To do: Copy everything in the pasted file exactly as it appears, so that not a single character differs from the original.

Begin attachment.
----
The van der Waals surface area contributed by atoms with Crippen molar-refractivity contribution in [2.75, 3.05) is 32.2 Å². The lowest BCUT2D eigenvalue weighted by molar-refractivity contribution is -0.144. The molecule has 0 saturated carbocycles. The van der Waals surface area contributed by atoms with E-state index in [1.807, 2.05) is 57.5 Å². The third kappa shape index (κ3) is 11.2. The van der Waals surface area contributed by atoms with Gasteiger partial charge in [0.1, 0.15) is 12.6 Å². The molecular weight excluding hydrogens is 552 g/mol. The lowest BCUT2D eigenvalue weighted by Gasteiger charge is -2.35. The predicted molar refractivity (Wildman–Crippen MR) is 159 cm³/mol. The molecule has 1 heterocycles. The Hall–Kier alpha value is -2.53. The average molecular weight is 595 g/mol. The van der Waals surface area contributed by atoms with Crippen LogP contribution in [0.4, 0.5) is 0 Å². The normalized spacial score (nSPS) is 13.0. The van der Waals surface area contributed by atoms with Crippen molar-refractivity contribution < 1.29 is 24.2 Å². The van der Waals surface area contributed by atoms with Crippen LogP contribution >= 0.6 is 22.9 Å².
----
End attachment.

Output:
The van der Waals surface area contributed by atoms with Crippen molar-refractivity contribution in [2.75, 3.05) is 32.2 Å². The lowest BCUT2D eigenvalue weighted by molar-refractivity contribution is -0.144. The molecule has 0 saturated carbocycles. The van der Waals surface area contributed by atoms with E-state index in [1.807, 2.05) is 57.5 Å². The third kappa shape index (κ3) is 11.2. The van der Waals surface area contributed by atoms with Gasteiger partial charge in [0.1, 0.15) is 12.6 Å². The molecular weight excluding hydrogens is 552 g/mol. The lowest BCUT2D eigenvalue weighted by Gasteiger charge is -2.35. The predicted molar refractivity (Wildman–Crippen MR) is 159 cm³/mol. The molecule has 1 heterocycles. The Hall–Kier alpha value is -2.53. The average molecular weight is 595 g/mol. The van der Waals surface area contributed by atoms with Crippen LogP contribution in [0.4, 0.5) is 0 Å². The normalized spacial score (nSPS) is 13.0. The van der Waals surface area contributed by atoms with Crippen molar-refractivity contribution < 1.29 is 24.2 Å². The van der Waals surface area contributed by atoms with Crippen LogP contribution >= 0.6 is 22.9 Å².